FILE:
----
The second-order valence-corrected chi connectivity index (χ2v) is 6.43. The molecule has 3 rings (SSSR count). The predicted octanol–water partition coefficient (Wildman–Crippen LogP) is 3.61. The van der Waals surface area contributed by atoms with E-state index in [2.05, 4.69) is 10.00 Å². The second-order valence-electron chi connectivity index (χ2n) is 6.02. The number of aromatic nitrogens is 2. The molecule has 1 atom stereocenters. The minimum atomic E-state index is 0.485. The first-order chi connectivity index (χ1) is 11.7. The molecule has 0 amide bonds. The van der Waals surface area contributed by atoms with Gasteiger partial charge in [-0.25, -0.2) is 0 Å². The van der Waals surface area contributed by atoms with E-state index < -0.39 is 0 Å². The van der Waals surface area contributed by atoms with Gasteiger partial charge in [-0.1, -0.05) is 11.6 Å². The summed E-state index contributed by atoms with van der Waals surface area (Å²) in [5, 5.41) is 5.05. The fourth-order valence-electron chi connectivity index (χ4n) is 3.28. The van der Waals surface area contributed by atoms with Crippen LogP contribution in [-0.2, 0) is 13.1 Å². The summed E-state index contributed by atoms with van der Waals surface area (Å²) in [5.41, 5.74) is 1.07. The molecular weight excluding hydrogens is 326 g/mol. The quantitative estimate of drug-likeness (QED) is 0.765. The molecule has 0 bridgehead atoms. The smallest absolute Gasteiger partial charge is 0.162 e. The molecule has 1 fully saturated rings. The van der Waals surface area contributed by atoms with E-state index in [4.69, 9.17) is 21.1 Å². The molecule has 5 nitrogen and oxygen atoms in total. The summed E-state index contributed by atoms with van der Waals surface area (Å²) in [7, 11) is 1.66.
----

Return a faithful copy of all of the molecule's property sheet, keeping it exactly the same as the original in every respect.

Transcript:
The second-order valence-corrected chi connectivity index (χ2v) is 6.43. The molecule has 3 rings (SSSR count). The predicted octanol–water partition coefficient (Wildman–Crippen LogP) is 3.61. The van der Waals surface area contributed by atoms with E-state index in [2.05, 4.69) is 10.00 Å². The second-order valence-electron chi connectivity index (χ2n) is 6.02. The number of aromatic nitrogens is 2. The molecule has 1 atom stereocenters. The minimum atomic E-state index is 0.485. The first-order chi connectivity index (χ1) is 11.7. The molecule has 0 amide bonds. The van der Waals surface area contributed by atoms with Gasteiger partial charge in [-0.25, -0.2) is 0 Å². The van der Waals surface area contributed by atoms with E-state index < -0.39 is 0 Å². The van der Waals surface area contributed by atoms with Gasteiger partial charge in [-0.1, -0.05) is 11.6 Å². The summed E-state index contributed by atoms with van der Waals surface area (Å²) in [5, 5.41) is 5.05. The fourth-order valence-electron chi connectivity index (χ4n) is 3.28. The van der Waals surface area contributed by atoms with Crippen LogP contribution in [-0.2, 0) is 13.1 Å². The summed E-state index contributed by atoms with van der Waals surface area (Å²) in [5.41, 5.74) is 1.07. The molecular weight excluding hydrogens is 326 g/mol. The quantitative estimate of drug-likeness (QED) is 0.765. The molecule has 0 bridgehead atoms. The smallest absolute Gasteiger partial charge is 0.162 e. The molecule has 1 fully saturated rings. The van der Waals surface area contributed by atoms with E-state index in [4.69, 9.17) is 21.1 Å². The molecule has 5 nitrogen and oxygen atoms in total. The summed E-state index contributed by atoms with van der Waals surface area (Å²) in [7, 11) is 1.66.